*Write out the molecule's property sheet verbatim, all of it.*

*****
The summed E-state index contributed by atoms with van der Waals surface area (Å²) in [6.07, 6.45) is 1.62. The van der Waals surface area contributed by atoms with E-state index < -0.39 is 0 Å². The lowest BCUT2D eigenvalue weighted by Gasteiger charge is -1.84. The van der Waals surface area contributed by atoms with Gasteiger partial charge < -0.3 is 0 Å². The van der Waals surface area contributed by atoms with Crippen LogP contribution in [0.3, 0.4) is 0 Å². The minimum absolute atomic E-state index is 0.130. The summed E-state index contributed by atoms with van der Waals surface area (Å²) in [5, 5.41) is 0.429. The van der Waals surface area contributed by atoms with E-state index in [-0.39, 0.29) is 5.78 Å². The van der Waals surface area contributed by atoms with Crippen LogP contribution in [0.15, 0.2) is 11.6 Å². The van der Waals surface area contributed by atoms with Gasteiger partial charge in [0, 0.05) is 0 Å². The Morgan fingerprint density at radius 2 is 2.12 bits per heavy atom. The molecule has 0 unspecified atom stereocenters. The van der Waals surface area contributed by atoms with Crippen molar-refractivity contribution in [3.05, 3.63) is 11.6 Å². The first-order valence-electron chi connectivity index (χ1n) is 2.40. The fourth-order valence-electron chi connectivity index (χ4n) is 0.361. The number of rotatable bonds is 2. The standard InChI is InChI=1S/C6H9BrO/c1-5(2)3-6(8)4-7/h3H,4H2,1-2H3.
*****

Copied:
The summed E-state index contributed by atoms with van der Waals surface area (Å²) in [6.07, 6.45) is 1.62. The van der Waals surface area contributed by atoms with E-state index < -0.39 is 0 Å². The lowest BCUT2D eigenvalue weighted by Gasteiger charge is -1.84. The van der Waals surface area contributed by atoms with Gasteiger partial charge < -0.3 is 0 Å². The van der Waals surface area contributed by atoms with Crippen LogP contribution in [0.3, 0.4) is 0 Å². The minimum absolute atomic E-state index is 0.130. The summed E-state index contributed by atoms with van der Waals surface area (Å²) in [5, 5.41) is 0.429. The van der Waals surface area contributed by atoms with E-state index in [-0.39, 0.29) is 5.78 Å². The van der Waals surface area contributed by atoms with Crippen LogP contribution in [0.15, 0.2) is 11.6 Å². The van der Waals surface area contributed by atoms with Gasteiger partial charge in [0, 0.05) is 0 Å². The Morgan fingerprint density at radius 2 is 2.12 bits per heavy atom. The molecule has 0 unspecified atom stereocenters. The van der Waals surface area contributed by atoms with Crippen molar-refractivity contribution in [3.05, 3.63) is 11.6 Å². The first-order valence-electron chi connectivity index (χ1n) is 2.40. The fourth-order valence-electron chi connectivity index (χ4n) is 0.361. The number of rotatable bonds is 2. The standard InChI is InChI=1S/C6H9BrO/c1-5(2)3-6(8)4-7/h3H,4H2,1-2H3.